Tips for Contracting Businesses: Contract Management
In my last blog I looked at how to tender effectively for a contract. So now that you’ve won the contract, what things do you need to consider?
Not understanding the contract requirements can negatively impact profitability. Let’s look at an example.
Brent was the Owner Director of a non-listed contracting business with revenue of $25M. Brent’s company was struggling to get paid for significant additional works on a contract for a large listed mining company.
When Vantage Performance reviewed the contract for Brent, it was clear that Brent’s claim had not been made in accordance with the contract.
The contract stated that measures that varied +/- 20% from those in the Bill of Quantities must be agreed in writing and subject to re-pricing.
Brent’s claim had not been agreed in writing, nor re-priced. Not conforming to these two requirements enabled the client to reject the claim.
Brent discussed the matter with his client, and they have now agreed the steps Brent needs to take, to have his claim approved.
To avoid a similar situation, here are 8 tips for clients who have entered a contract:
- Hold a pre-contract meeting – Ensure it is cross-functional and that all aspects of the new contract are understood. Ensure reporting lines and responsibilities are well-documented. Establish correct procedures early, and hold people accountable to those responsibilities.
- Review and update risk analysis – Analyse and mitigate aspects of the contract that can affect your ability to complete the work profitably.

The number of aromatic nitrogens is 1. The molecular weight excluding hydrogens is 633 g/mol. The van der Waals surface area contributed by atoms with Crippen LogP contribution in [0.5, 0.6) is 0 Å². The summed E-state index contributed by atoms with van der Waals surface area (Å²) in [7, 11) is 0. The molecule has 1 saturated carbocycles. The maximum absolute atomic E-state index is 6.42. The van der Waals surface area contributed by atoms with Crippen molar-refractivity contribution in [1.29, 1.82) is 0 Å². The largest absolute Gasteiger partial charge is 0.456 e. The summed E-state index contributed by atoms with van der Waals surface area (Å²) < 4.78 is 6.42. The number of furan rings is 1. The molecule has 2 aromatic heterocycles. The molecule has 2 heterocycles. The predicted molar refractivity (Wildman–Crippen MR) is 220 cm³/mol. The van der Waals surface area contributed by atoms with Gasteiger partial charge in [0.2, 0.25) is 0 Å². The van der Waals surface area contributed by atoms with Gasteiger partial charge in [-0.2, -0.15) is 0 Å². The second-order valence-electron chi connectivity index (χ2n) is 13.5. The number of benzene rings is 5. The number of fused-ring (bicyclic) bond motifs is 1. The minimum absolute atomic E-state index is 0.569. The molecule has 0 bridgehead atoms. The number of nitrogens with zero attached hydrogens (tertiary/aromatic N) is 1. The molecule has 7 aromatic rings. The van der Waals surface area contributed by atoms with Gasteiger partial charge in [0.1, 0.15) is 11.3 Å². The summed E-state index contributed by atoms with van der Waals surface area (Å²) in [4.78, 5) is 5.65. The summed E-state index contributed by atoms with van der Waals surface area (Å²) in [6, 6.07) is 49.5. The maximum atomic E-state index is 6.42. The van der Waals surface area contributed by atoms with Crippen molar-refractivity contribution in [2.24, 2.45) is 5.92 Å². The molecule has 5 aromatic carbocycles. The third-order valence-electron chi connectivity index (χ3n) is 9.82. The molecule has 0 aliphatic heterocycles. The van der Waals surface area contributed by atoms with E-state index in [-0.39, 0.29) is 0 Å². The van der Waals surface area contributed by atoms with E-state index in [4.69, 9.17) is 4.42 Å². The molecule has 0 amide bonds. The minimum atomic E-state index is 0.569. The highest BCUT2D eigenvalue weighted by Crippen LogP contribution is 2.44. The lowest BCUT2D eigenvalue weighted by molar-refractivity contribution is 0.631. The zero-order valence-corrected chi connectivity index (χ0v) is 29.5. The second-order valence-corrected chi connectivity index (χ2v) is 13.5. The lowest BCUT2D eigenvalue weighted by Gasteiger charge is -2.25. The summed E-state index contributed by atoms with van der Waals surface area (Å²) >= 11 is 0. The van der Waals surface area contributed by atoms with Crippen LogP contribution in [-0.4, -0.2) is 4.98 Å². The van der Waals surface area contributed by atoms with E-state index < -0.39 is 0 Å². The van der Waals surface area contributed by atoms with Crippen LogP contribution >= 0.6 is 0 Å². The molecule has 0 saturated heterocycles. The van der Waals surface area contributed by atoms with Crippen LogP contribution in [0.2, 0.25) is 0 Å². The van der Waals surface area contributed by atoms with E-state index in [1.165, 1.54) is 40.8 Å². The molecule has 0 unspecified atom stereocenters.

- Set a job budget – Ensure your job costing system accurately records costs against the budget. Understand and tackle immediately any variances, before your contract costs run over budget.
- Make document control water-tight – Errors caused by employees or sub-contractors working off superseded drawings can be very costly and will erode your margin. Equally, failure to track correspondence regarding potential variations may limit your ability to claim variations later.
- Get payment applications in on time – Strictly adhere to the schedules and procedures set out in the contract. If you are a day late, or submit incomplete information, your client may withhold your payments until the next application date – which in most circumstances will be a month away.
- Only accept variations in writing – Ensure all client variations are made in writing before work is undertaken. Don’t accept verbal requests. Work quickly to ensure variations are documented and agreed quickly.
- Manage sub-contractors effectively – Match their payment schedules to yours. Remember, they will be looking to variations to extract more revenue and profit from their contract with you. Work collaboratively with them but always ensure that any variations they want from you are passed on to the client.
- Invest in supervision – If your contract is under-supervised you may fail to complete the project, and you will almost certainly fail to monitor the project adequately, resulting in margin erosion. Put simply it is false economy.
By implementing the above tips, you’ll ensure your contracts are profitable.
Feel free to share additional tips in the comment section below.
David Bilclough, a Client Director with Vantage Performance, uses his experience as a Director of construction and contracting companies to improve business performance.